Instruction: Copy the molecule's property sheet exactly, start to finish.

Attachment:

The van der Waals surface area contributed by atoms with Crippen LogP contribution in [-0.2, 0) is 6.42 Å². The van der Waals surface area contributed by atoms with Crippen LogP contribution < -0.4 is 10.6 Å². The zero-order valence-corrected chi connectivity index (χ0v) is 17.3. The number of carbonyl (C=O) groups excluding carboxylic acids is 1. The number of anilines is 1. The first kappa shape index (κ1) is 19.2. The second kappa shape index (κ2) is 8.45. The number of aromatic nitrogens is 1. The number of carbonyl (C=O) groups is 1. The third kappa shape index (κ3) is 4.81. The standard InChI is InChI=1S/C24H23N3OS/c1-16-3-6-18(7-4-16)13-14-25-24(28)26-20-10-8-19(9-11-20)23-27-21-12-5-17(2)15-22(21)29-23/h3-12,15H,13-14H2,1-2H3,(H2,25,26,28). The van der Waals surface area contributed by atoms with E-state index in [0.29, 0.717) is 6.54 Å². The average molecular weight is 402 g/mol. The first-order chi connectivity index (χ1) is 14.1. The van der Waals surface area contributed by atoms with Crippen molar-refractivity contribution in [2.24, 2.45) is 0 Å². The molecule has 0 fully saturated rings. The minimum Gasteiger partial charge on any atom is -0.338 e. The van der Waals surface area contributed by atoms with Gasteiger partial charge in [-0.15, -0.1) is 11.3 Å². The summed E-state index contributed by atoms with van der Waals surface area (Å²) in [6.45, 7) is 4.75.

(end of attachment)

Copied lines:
The van der Waals surface area contributed by atoms with Crippen LogP contribution in [-0.2, 0) is 6.42 Å². The van der Waals surface area contributed by atoms with Crippen LogP contribution < -0.4 is 10.6 Å². The zero-order valence-corrected chi connectivity index (χ0v) is 17.3. The number of carbonyl (C=O) groups excluding carboxylic acids is 1. The number of anilines is 1. The first kappa shape index (κ1) is 19.2. The second kappa shape index (κ2) is 8.45. The number of aromatic nitrogens is 1. The number of carbonyl (C=O) groups is 1. The third kappa shape index (κ3) is 4.81. The standard InChI is InChI=1S/C24H23N3OS/c1-16-3-6-18(7-4-16)13-14-25-24(28)26-20-10-8-19(9-11-20)23-27-21-12-5-17(2)15-22(21)29-23/h3-12,15H,13-14H2,1-2H3,(H2,25,26,28). The van der Waals surface area contributed by atoms with E-state index in [0.29, 0.717) is 6.54 Å². The average molecular weight is 402 g/mol. The first-order chi connectivity index (χ1) is 14.1. The van der Waals surface area contributed by atoms with Crippen molar-refractivity contribution in [2.24, 2.45) is 0 Å². The molecule has 0 fully saturated rings. The minimum Gasteiger partial charge on any atom is -0.338 e. The van der Waals surface area contributed by atoms with Gasteiger partial charge in [-0.15, -0.1) is 11.3 Å². The summed E-state index contributed by atoms with van der Waals surface area (Å²) in [6.45, 7) is 4.75.